Glassblowing artist finds home at 26th Street food truck complex

Kate Dannenmaier

Students frequenting the 26th Street food truck complex may have noticed that not all of the vendors offer late-night noodles or pizza. In one truck, The Glass Smith, Billy Marsden spends most nights selling his pipes, pendants and other glass art pieces.

On a typical day, Marsden often makes new art pieces, taking about 15 minutes to make a small pipe or pendant, which sell for about $20.

“I love that I have the ability to make my money all by myself from start to finish,” Marsden said. “I buy the glass; I buy raw materials and go all the way from product manufacturing to the selling of the product.”

Marsden has been glassblowing for four years. He began by taking a class at Glass Monkey, a local glassblower’s studio. 

“I wasn’t doing much with my life. I was looking at classes on Craigslist, and [Glass Monkey] had posted there, so I took the class,” Marsden said. 

According to both Marsden and Ethan Thayer, the promotions manager at BC Smoke Shop, Austin rivals cities such as Denver and Portland for number of local glassblowers. Texan artists make 40 percent of the glass pieces shown and sold at BC Smoke Shop.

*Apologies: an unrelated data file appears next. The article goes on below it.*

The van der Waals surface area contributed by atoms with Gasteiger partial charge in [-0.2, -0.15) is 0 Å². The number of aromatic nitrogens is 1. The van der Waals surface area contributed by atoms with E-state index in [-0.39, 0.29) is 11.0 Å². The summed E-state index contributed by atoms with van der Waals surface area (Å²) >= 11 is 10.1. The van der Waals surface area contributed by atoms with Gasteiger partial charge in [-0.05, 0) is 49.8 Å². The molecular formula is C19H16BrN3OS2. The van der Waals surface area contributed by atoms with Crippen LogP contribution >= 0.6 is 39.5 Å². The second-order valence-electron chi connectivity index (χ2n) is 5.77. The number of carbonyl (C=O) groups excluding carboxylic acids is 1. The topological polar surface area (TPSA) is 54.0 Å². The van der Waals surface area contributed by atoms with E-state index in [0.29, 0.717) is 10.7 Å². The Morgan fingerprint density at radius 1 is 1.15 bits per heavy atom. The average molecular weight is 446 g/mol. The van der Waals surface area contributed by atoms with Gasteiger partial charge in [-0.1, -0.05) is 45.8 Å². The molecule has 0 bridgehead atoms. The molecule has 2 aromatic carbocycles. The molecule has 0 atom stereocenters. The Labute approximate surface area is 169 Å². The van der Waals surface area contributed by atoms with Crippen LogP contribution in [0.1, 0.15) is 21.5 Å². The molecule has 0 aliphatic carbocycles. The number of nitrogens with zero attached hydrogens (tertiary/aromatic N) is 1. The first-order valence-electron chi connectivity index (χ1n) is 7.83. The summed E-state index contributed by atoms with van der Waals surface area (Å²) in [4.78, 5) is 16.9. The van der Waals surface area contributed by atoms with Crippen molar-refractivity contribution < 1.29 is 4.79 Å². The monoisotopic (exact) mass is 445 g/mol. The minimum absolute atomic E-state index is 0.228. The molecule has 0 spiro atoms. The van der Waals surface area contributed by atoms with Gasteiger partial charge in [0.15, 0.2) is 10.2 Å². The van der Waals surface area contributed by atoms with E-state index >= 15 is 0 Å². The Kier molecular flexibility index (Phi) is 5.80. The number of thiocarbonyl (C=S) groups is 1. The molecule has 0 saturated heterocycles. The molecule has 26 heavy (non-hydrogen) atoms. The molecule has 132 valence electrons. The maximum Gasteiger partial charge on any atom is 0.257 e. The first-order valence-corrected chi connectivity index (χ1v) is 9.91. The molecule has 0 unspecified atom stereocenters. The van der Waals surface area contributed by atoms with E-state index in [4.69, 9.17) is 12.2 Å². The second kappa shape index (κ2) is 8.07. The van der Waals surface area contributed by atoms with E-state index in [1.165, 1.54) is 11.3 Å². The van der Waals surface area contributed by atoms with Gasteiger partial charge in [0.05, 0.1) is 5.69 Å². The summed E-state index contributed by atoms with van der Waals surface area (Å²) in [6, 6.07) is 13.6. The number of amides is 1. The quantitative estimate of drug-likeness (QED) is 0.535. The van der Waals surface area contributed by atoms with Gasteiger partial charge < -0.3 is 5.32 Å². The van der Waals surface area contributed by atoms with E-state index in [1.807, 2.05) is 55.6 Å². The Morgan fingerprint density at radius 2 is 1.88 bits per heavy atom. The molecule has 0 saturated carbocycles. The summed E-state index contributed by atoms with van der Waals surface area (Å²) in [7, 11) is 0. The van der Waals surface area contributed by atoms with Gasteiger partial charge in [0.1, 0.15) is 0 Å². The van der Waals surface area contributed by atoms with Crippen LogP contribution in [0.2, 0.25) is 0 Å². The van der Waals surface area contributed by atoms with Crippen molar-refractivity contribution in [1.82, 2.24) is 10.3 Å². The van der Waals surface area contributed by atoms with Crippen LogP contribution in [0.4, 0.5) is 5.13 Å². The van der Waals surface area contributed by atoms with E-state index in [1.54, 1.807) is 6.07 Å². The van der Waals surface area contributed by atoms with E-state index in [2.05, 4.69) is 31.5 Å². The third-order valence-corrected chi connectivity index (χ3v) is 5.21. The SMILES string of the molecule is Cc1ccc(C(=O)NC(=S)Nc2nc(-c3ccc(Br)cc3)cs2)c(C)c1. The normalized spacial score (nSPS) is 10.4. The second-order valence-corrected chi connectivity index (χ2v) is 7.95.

“It’s awesome. I get to look at this stuff every day,” Thayer said. “It’s a beautiful thing, this whole degenerate art scene.”

Glassblown pieces can look shiny or matte, clear or opaque and include bits of any color, depending on which materials are added during the glassblowing process.

“I’m just adding glass using a rod to the base of the form,” Marsden said. “And I heat it up really hot, so it cooks all in together. You know how watercolors bleed together? The glass doesn’t bleed together.”

Marsden needs a blowtorch, oxygen, propane and a kiln in order to make his products. Chemistry sophomore Aaron Davis said glass pieces are made using a blowpipe, which an artist will use to blow air into a highly heated, malleable glass tube. The glass expands and forms a spherical shape that is then manipulated while it is still on the blowpipe.

“Glass is essentially a liquid with high viscosity, so it won’t drip from the blowpipe while you’re using it, but it’s still malleable enough to make adjustments to the glass,”
Davis said.